Who is the real tragic hero of "Antigone"? By Sohpocles

Essay by CRiSSAYSFiNEJunior High, 9th gradeA+, June 2006

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In the story "Antigone", Sophocles presents two characters, Creon and Antigone, who both share many characteristics and both suffer a loss at the end of the story. Sophocles named the story Antigone, to present Antigone as the tragic hero; however, on the contrary, Creon is the real tragic hero. He has the tragic flaws that initiate the greatest damage, Creon is virtually in every scene of the play, and in the end he loses the most. His life can be classified tragedy, he acted all on his own.

Creon's personality is very strong and he presents himself as a bold individual. His tragic flaws are obvious and they coincide with Antigone's flaws, this makes them "butt-heads" and it creates the main conflict. He is very stubborn, powerful, assertive, proud, arrogant, and authoritative. Once Creon was granted rule, he made his decision, blind to what others believe.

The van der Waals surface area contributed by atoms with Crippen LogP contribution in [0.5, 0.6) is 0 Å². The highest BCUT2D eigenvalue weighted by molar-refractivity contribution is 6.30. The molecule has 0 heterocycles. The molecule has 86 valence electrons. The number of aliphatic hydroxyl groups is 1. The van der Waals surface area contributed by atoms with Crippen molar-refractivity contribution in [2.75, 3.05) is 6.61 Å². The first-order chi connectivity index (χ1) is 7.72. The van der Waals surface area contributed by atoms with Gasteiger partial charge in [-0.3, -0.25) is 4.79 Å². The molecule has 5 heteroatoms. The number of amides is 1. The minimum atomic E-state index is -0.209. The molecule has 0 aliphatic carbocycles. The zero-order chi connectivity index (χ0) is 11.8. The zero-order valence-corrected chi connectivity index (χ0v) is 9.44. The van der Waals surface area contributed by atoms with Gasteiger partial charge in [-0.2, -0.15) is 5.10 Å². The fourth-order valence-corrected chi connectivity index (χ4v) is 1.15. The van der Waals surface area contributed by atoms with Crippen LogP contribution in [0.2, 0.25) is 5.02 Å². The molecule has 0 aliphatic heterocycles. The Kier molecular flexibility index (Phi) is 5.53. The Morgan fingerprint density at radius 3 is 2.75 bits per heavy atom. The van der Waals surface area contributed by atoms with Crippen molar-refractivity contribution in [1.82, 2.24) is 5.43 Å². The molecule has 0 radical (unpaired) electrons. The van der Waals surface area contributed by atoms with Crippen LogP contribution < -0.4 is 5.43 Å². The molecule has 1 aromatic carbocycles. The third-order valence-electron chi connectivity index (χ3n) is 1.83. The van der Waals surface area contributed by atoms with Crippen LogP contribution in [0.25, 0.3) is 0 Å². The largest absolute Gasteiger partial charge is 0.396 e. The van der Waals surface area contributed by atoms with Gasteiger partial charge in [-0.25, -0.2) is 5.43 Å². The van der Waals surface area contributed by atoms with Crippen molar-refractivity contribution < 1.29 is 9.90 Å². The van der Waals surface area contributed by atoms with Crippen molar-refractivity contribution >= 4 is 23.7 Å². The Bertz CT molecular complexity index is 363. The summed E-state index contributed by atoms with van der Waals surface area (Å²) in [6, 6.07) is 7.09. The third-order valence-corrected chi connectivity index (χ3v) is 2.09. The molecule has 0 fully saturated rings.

His made this edict with no will to change and no open ear to hear the people. Creon was mainly concerned with anarchy, and he didn't want others taking control. Along with this concern were bribery and masculinity. He blamed money as the reason people were rebelling and speaking out against him. Antigone, being a woman, made Creon want to severely punish her to prove only that he was strong and no woman can rule above him. His tragic flaws, mainly his stubbornness, played part in his tragic ending.

In this play, one can also argue that Creon was virtually in every scene of the play. How can Antigone be the tragic hero if she is in only about 3 episodes? Yes, she has an impact in the play, but Creon takes control above all. If Creon wasn't in an episode, he surely was mentioned and talked about. So during...